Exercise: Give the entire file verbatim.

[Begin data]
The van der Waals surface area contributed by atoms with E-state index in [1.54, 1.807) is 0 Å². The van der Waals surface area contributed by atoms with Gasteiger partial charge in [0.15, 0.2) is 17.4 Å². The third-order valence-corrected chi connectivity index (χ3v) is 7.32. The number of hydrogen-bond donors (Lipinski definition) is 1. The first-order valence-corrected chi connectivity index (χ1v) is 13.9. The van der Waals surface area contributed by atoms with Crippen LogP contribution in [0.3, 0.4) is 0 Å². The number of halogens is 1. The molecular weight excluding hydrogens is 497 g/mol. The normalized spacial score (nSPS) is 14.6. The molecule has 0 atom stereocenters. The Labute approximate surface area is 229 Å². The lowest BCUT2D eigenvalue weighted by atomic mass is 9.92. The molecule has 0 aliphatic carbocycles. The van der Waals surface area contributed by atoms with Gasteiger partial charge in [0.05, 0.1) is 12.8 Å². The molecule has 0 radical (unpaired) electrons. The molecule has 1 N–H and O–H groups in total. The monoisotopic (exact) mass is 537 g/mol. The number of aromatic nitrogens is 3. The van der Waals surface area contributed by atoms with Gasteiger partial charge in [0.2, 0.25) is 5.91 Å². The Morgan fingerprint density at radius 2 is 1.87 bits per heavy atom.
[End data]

The van der Waals surface area contributed by atoms with E-state index in [1.54, 1.807) is 0 Å². The van der Waals surface area contributed by atoms with Gasteiger partial charge in [0.15, 0.2) is 17.4 Å². The third-order valence-corrected chi connectivity index (χ3v) is 7.32. The number of hydrogen-bond donors (Lipinski definition) is 1. The first-order valence-corrected chi connectivity index (χ1v) is 13.9. The van der Waals surface area contributed by atoms with Crippen LogP contribution in [0.3, 0.4) is 0 Å². The number of halogens is 1. The molecular weight excluding hydrogens is 497 g/mol. The normalized spacial score (nSPS) is 14.6. The molecule has 0 atom stereocenters. The Labute approximate surface area is 229 Å². The lowest BCUT2D eigenvalue weighted by atomic mass is 9.92. The molecule has 0 aliphatic carbocycles. The van der Waals surface area contributed by atoms with Gasteiger partial charge in [0.05, 0.1) is 12.8 Å². The molecule has 0 radical (unpaired) electrons. The molecule has 1 N–H and O–H groups in total. The monoisotopic (exact) mass is 537 g/mol. The number of aromatic nitrogens is 3. The van der Waals surface area contributed by atoms with Gasteiger partial charge in [0.2, 0.25) is 5.91 Å². The Morgan fingerprint density at radius 2 is 1.87 bits per heavy atom.